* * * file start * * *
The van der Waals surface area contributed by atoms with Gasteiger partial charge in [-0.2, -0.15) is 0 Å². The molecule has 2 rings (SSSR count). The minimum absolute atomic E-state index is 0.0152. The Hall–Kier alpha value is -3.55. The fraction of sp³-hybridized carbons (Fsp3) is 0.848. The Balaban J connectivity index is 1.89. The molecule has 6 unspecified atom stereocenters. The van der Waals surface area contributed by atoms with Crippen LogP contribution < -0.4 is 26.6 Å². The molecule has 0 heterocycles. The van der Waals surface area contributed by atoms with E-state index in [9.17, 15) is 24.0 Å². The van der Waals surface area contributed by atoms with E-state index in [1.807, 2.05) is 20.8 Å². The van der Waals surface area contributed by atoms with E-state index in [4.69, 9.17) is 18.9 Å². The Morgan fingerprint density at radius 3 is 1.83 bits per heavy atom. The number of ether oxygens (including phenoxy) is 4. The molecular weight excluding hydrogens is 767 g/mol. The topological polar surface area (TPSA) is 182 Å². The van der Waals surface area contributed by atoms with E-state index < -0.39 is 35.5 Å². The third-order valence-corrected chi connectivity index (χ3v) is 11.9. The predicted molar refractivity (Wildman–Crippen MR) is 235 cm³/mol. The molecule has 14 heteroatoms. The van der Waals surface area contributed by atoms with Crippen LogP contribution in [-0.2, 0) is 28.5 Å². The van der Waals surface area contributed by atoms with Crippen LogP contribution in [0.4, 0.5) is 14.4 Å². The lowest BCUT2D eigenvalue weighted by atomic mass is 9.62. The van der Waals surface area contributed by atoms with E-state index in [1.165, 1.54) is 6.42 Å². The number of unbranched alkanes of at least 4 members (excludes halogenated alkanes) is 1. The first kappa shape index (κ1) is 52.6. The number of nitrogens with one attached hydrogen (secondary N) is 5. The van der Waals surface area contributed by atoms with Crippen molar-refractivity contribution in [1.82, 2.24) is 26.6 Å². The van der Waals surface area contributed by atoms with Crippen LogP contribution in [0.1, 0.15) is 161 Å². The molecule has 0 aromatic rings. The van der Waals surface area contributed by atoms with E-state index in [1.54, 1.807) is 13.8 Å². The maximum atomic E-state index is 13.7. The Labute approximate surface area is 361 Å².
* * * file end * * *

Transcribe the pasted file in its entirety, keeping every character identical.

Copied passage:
The van der Waals surface area contributed by atoms with Gasteiger partial charge in [-0.2, -0.15) is 0 Å². The molecule has 2 rings (SSSR count). The minimum absolute atomic E-state index is 0.0152. The Hall–Kier alpha value is -3.55. The fraction of sp³-hybridized carbons (Fsp3) is 0.848. The Balaban J connectivity index is 1.89. The molecule has 6 unspecified atom stereocenters. The van der Waals surface area contributed by atoms with Crippen LogP contribution < -0.4 is 26.6 Å². The molecule has 0 heterocycles. The van der Waals surface area contributed by atoms with E-state index in [9.17, 15) is 24.0 Å². The van der Waals surface area contributed by atoms with E-state index in [1.807, 2.05) is 20.8 Å². The van der Waals surface area contributed by atoms with E-state index in [4.69, 9.17) is 18.9 Å². The Morgan fingerprint density at radius 3 is 1.83 bits per heavy atom. The number of ether oxygens (including phenoxy) is 4. The molecular weight excluding hydrogens is 767 g/mol. The topological polar surface area (TPSA) is 182 Å². The van der Waals surface area contributed by atoms with E-state index < -0.39 is 35.5 Å². The third-order valence-corrected chi connectivity index (χ3v) is 11.9. The predicted molar refractivity (Wildman–Crippen MR) is 235 cm³/mol. The molecule has 14 heteroatoms. The van der Waals surface area contributed by atoms with Crippen LogP contribution in [-0.2, 0) is 28.5 Å². The van der Waals surface area contributed by atoms with Crippen LogP contribution in [0.4, 0.5) is 14.4 Å². The lowest BCUT2D eigenvalue weighted by atomic mass is 9.62. The van der Waals surface area contributed by atoms with E-state index in [1.165, 1.54) is 6.42 Å². The number of unbranched alkanes of at least 4 members (excludes halogenated alkanes) is 1. The first kappa shape index (κ1) is 52.6. The number of nitrogens with one attached hydrogen (secondary N) is 5. The van der Waals surface area contributed by atoms with Crippen molar-refractivity contribution in [1.82, 2.24) is 26.6 Å². The van der Waals surface area contributed by atoms with Crippen LogP contribution in [0.1, 0.15) is 161 Å². The molecule has 0 aromatic rings. The van der Waals surface area contributed by atoms with E-state index in [1.54, 1.807) is 13.8 Å². The maximum atomic E-state index is 13.7. The Labute approximate surface area is 361 Å².